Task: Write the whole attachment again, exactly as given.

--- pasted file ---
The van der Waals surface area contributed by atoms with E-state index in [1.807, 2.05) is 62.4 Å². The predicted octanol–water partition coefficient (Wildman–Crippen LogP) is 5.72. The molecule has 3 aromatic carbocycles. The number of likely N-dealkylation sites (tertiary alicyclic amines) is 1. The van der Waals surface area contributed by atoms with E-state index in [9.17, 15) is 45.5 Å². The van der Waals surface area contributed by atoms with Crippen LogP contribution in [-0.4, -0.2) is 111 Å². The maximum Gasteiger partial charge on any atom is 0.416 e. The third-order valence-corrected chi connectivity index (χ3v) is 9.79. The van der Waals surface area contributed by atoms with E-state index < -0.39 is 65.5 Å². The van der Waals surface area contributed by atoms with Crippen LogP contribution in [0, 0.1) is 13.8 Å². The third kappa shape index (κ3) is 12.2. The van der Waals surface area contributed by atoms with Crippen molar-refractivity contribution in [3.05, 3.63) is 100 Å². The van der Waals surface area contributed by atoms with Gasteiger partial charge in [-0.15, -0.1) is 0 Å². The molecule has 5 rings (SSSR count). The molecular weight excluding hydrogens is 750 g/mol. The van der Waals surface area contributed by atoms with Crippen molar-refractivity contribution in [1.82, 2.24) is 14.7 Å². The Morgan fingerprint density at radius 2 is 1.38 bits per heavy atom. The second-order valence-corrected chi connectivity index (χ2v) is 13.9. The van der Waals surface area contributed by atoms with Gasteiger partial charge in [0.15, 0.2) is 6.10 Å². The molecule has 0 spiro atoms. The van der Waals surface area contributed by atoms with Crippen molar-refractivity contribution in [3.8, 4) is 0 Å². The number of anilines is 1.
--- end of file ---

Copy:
The van der Waals surface area contributed by atoms with E-state index in [1.807, 2.05) is 62.4 Å². The predicted octanol–water partition coefficient (Wildman–Crippen LogP) is 5.72. The molecule has 3 aromatic carbocycles. The number of likely N-dealkylation sites (tertiary alicyclic amines) is 1. The van der Waals surface area contributed by atoms with E-state index in [9.17, 15) is 45.5 Å². The van der Waals surface area contributed by atoms with Crippen LogP contribution in [-0.4, -0.2) is 111 Å². The maximum Gasteiger partial charge on any atom is 0.416 e. The third-order valence-corrected chi connectivity index (χ3v) is 9.79. The van der Waals surface area contributed by atoms with E-state index < -0.39 is 65.5 Å². The van der Waals surface area contributed by atoms with Crippen LogP contribution in [0, 0.1) is 13.8 Å². The third kappa shape index (κ3) is 12.2. The van der Waals surface area contributed by atoms with Crippen molar-refractivity contribution in [3.05, 3.63) is 100 Å². The van der Waals surface area contributed by atoms with Gasteiger partial charge in [-0.15, -0.1) is 0 Å². The molecule has 5 rings (SSSR count). The molecular weight excluding hydrogens is 750 g/mol. The van der Waals surface area contributed by atoms with Crippen molar-refractivity contribution in [1.82, 2.24) is 14.7 Å². The Morgan fingerprint density at radius 2 is 1.38 bits per heavy atom. The second-order valence-corrected chi connectivity index (χ2v) is 13.9. The van der Waals surface area contributed by atoms with Gasteiger partial charge in [0.15, 0.2) is 6.10 Å². The molecule has 0 spiro atoms. The van der Waals surface area contributed by atoms with Crippen molar-refractivity contribution in [3.8, 4) is 0 Å². The number of anilines is 1.